RD Myths And Legends Revealed

Bullshit or Truth ?

This page is intended to reveal the darker mysteries that surround the RD. Not the sort like when you take your RD400 to be MOT'd and the mechanic says to you "I used to have 250 when they first came out. It was great, I used to be doing 80 in 5th and it'd pull a wheelie when I opened the throttle up" There is no mystery to that - the guy is a fruitcake, spent too much time sniffing exhaust fumes. No, this is more about those mechanical mysteries like:

What are those pipes connecting the carb floatbowls to the airbox ?

Well firstly, they don't actually connect the float bowl to the airbox. They are not overflow pipes or vents to pressurise the float bowl. You can follow the drillings in the carb body and find that they actually are the feeds to the air corrector for the needle jet. Picture 1 show the sectioned carb from the Club's cutaway engine. Highlighted in green are the drillings that the air passes throuh en route to the air corrector. From the large inlet casting on the float bowl, the drill passes acrosss the carb and meets with a vertical pasage (highlighted). This passes through a hole in the gasket into a matching vertical pasage in the carb body. this then meets a drilling passing across the body and travelling downwards at about 45 degs (highlighted). This in turn meets the drilling that is at the 6 o'clock position in the carb bellmouth (picture 2, a brand new, never been on a bike, 2R9 carb for an RD400E) and is goes through to the needle jet. As you can see from picture 2, the 6 o'clock drilling is blocked by a brass ball. The actual air corrector jet is behind this ball and the carb mods described by Dale Alexander involve drilling out this ball and the jet behind it. So, you can see the black pipe from the airbox is the only way air can get to the air corrector jet on the standard, unmodified carbs.

Swapping float bowls so the vents are on the outside is a no-no as the drillings won't match up and so no air can be fed. Also blocking of the vents will have the same effect, resulting in bad mid range richness.

How can you get those damper bolts out of the bottom of the fork legs ?

The problem: You're trying to assemble your forks and as you turn the bolt in the bottom of the slider to rellease the damper rod, the rod spins with the bolt and you get no where. The solution is easy one you get the damper out and can inspect it, but if you can't get it out, you're in a Catch 22! The picture below shows a damper sans fork slider. From the left (the end that the damper bolt screws into), you can see the spacer sleeve, the bump spring, the damper holes and finally the key to success... the flats on the end of damper. These flats are accessable from the top of the slide once the springs are removed. You can make a tool to lock in on the flats to prevent the damper rod turning as you try to release the allen bolt from the bottom of the slider, or as some have done, wedge a wooden pole (ie a broom handle) down on the flats to prevent it turning.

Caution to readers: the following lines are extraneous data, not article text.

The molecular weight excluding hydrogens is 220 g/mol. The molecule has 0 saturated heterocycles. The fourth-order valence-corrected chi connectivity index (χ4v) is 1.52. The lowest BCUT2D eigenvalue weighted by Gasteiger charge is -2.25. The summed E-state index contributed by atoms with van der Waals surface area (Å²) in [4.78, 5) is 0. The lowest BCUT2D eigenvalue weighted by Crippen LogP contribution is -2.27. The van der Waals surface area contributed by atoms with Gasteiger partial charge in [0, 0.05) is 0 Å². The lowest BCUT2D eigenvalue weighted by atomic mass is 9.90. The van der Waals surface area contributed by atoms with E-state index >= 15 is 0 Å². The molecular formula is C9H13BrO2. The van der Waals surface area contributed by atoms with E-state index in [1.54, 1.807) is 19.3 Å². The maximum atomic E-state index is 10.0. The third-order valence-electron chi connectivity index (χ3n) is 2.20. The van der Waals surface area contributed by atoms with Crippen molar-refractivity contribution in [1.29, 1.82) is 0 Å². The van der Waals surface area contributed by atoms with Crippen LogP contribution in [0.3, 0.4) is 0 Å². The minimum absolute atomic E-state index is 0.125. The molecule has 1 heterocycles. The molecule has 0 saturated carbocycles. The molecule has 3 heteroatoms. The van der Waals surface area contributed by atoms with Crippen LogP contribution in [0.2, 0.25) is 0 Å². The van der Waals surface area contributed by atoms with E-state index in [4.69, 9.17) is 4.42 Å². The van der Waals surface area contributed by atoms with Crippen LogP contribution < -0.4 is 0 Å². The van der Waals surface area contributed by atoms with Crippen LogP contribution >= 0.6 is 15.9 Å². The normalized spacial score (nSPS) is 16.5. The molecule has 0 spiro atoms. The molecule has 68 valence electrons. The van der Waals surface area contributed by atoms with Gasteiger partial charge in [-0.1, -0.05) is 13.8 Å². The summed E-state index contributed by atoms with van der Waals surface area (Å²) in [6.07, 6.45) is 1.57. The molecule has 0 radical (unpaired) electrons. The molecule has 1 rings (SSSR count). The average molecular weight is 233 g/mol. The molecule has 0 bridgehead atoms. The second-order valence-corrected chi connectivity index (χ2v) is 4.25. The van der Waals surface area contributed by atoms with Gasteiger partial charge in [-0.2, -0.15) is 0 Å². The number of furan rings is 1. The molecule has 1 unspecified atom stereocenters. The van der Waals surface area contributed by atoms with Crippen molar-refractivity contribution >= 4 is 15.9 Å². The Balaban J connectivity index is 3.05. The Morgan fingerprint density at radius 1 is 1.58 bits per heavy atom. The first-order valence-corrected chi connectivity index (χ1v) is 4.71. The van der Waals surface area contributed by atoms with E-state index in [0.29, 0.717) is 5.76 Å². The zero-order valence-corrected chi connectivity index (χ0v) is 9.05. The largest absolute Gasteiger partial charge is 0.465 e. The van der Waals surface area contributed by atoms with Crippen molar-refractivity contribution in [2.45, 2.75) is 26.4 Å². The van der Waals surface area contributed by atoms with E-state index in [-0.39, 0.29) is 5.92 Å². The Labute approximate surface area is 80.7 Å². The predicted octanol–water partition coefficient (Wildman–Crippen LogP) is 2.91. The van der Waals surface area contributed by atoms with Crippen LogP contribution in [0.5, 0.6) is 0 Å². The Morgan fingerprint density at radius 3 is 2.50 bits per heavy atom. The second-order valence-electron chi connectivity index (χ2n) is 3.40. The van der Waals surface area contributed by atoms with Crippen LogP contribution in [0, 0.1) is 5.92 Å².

The diameter of the bottom of the damper is 21mm, the diameter of the protusion with the flats on is 14mm and the distance across the flats is 12mm.

What RPM do I time my RD at ?

0 RPM is the best answer! Strobe guns should only be used to check timing after you have set with a dial guage.
The easiest RD's to time are the electronic E and F models (USA guys and gals, skip this, you never had this luxury!!). With the dial guage set at 1.8mm BTDC for a 400 and 1.6mm BTDC for a 250 align the mark on the pickup with the mark scribed on the rotor. Tada! All done! Because the system works with a dual wasted spark, both barrels are timed simultaneously. You can even do this with the motor out of thee frame and no electrics rigged up!
Next up we come to the earlier models with Newtronics boxes replacing the points. Once set, you can leave this forever, or until your engine gets worn out 25k miles later. Insert the dial guage in the LHS plug hole and find 2.0mm BTDC for a 400, 1.8mm BTDC for a 250. Now slacken off the adjusting plate for the optical trigger that fires the left side (I think it is also to the left when facing the timing plates) and with the spark plug inserted in the HT lead and earthed somewhere on the bike, move the trigger so it just clears the back of the shield on the end of what was the points cam. This should cause the plug to spark. If it doesn't, go and fetch the ignition keys and turn the ignition on (been there, done that). Gently tighten the trigger plate screws and using a 12mm spanner or a screw driver (spanner/wrench is easier to control fine movement) move the engine backwards to about 3mm BTDC and then forwards again, checking at which point on the dial guage the plug sparks. it should be pretty close to the required value. You can now tweak the plate position to accurately set the timing. As you rock the crank back and forth around your timing area, you should see the plug sparking. Repeat for the other side. Should take about 10 minutes to do. You can now set pointer on the upper right of the alternator housing to line up with the mark on the rotor inside at the desired timing mm. Only then should you check with a strobe, although it's not worth it, it won't show you anything new. NEVER use that marker to time up with a strobe gun if you have not set the marker up with a dial guage first.
Timing points up can be one in a similar manner, don't forget to set the gap correctly.